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All We Know Is That a Black Swan Is Coming

13 | By Shah Gilani

Last week I wrote to my trading service subscribers that most of the hurdles facing the stock market were out in front of us, that we could see them, and that as long as the market climbs that “wall of worry” the path of least resistance for stocks, for the moment at least, appears to be up.

However, the known worries aren’t what worry me – it’s the black swans.

That led to a lot of people asking, “What black swans?”…

They’re Out There

There are plenty. But the nature of black swans is that we supposedly don’t know what they are.

I don’t buy that, nor or any of The Black Swan author Nassim Nicholas Taleb’s other theories, for that matter.

The whole black swan thing is about real black swans.

Forever and a day, everyone thought all swans were white. It was a given. There’s no such thing as a black swan.

Then, sure enough, black swans were discovered in Australia. Now we know there are black swans. That’s the thing about black swans – they’re not out there, until they are.

Black swan events aren’t unpredictable.

Take the markets, for example. We know that things we expect to work sometimes stop working.

The May 6, 2010, Flash Crash is an example.

My biggest black swan market fear is that terrorists, jokesters, or something in-between – like a mad nation-state to prove it can – “black-swans” the market.

We know it can happen. It happened in the Flash Crash. I’m not saying that was a cyberattack. I don’t think it was. But it could have been. We don’t really know what caused it.

The regulators have never come out with an explanation.

That’s what worries me. They know what went wrong and they’re not telling us.

What triggered the 1,000-point Dow Jones Industrial Average drop in a matter of seconds is secondary, though I’ll come back to that.

What’s important is that regulators can’t come out and say why what happened was possible in the first place.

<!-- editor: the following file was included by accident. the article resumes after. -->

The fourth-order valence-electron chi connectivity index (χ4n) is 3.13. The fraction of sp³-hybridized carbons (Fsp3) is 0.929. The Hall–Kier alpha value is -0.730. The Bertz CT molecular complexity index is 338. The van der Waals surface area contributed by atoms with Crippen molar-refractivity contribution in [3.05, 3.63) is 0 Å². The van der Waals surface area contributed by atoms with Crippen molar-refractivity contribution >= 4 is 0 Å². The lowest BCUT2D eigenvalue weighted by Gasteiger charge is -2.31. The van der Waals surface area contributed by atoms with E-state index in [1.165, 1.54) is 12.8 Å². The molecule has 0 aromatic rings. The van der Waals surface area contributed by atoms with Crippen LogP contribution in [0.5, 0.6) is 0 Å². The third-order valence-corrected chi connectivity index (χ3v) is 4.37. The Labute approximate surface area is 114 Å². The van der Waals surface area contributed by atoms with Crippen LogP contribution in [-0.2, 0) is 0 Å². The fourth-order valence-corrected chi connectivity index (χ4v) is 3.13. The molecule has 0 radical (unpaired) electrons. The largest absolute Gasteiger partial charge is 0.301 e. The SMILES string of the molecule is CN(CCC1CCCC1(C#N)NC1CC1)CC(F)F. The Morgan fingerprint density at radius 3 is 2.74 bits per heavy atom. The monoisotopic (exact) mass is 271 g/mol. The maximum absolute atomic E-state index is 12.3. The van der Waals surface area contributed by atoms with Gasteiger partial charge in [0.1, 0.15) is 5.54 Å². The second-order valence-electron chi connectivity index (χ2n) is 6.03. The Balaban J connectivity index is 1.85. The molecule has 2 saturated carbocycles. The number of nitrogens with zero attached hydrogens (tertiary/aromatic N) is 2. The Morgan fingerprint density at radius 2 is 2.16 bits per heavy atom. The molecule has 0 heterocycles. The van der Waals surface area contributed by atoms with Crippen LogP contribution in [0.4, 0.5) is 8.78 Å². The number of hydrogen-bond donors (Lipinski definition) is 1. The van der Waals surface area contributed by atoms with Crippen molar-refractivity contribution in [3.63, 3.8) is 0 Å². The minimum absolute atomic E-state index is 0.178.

There’s a difference – and it’s very important.

Whatever triggered the drop is secondary to the fact that stocks fell 1,000 points because systemic changes in how markets operate, mechanically, made it possible.

The long and short history of those changes has to do with the proliferation of electronic trading networks, competing exchanges, decimalization (trading in one-penny increments), high-frequency trading and the “unintended consequences” of other mechanical changes in markets.

So, the 2010 Flash Crash happened because it’s a possibility now. That’s what’s scary.

There are real ghosts in the machinery.

All it takes is a trigger to turn currently benign friendly market ghosts into black swans.

So, yes, a cyberattack could trigger a market crash. Because the black swans in the markets are actually sinkholes that we’ve let settle into the market’s foundation.

Sure, there are “circuit breakers” and all kinds of safety switches that will slow markets or halt trading if bad things happen.

But if a building can collapse because its foundation has been undermined, outside supports can only last so long.

Our markets are prone to cyberattacks, and our markets are mechanically unstable.

That’s the biggest black swan I can see.

And I’m not the only one who can see it.

P.S. I encourage you to “like” or “follow my communities of friends, colleagues and readers who want to receive ongoing coverage of Wall Street’s latest debaucheries in order to bank the biggest profits.

13 Responses to All We Know Is That a Black Swan Is Coming

  1. Anonymole says:

    Taleb’s premise was that there are unknown unknowns. That’s all. And one would be a fool to not recognize this and go balls deep into a market without the knowledge that something bad, something unknown bad, could happen.

    • Mark Young says: